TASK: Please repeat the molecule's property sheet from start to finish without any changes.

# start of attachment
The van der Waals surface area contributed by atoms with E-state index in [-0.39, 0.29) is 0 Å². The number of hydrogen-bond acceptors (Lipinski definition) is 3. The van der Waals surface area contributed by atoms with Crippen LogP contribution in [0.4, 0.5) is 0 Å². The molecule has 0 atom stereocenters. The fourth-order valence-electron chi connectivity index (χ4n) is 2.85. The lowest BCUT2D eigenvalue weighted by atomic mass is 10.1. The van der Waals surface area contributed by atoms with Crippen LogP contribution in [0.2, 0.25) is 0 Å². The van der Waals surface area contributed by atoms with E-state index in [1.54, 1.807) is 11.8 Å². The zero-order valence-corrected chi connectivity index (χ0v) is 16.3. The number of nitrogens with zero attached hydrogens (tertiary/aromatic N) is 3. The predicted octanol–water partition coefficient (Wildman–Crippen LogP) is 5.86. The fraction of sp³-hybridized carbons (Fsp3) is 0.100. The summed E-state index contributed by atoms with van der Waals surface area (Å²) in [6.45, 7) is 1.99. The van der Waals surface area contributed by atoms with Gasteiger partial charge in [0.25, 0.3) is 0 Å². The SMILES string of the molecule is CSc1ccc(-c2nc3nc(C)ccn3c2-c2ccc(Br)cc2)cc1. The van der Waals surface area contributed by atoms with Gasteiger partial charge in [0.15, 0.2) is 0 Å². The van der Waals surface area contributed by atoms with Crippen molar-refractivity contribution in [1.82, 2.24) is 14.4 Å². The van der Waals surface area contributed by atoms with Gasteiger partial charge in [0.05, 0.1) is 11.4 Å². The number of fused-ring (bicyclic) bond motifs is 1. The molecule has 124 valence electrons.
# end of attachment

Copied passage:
The van der Waals surface area contributed by atoms with E-state index in [-0.39, 0.29) is 0 Å². The number of hydrogen-bond acceptors (Lipinski definition) is 3. The van der Waals surface area contributed by atoms with Crippen LogP contribution in [0.4, 0.5) is 0 Å². The molecule has 0 atom stereocenters. The fourth-order valence-electron chi connectivity index (χ4n) is 2.85. The lowest BCUT2D eigenvalue weighted by atomic mass is 10.1. The van der Waals surface area contributed by atoms with Crippen LogP contribution in [0.2, 0.25) is 0 Å². The van der Waals surface area contributed by atoms with E-state index in [1.54, 1.807) is 11.8 Å². The zero-order valence-corrected chi connectivity index (χ0v) is 16.3. The number of nitrogens with zero attached hydrogens (tertiary/aromatic N) is 3. The predicted octanol–water partition coefficient (Wildman–Crippen LogP) is 5.86. The fraction of sp³-hybridized carbons (Fsp3) is 0.100. The summed E-state index contributed by atoms with van der Waals surface area (Å²) in [6.45, 7) is 1.99. The van der Waals surface area contributed by atoms with Gasteiger partial charge in [0.25, 0.3) is 0 Å². The SMILES string of the molecule is CSc1ccc(-c2nc3nc(C)ccn3c2-c2ccc(Br)cc2)cc1. The van der Waals surface area contributed by atoms with Gasteiger partial charge in [0.15, 0.2) is 0 Å². The van der Waals surface area contributed by atoms with Crippen molar-refractivity contribution in [1.82, 2.24) is 14.4 Å². The van der Waals surface area contributed by atoms with Gasteiger partial charge in [0.05, 0.1) is 11.4 Å². The number of fused-ring (bicyclic) bond motifs is 1. The molecule has 124 valence electrons.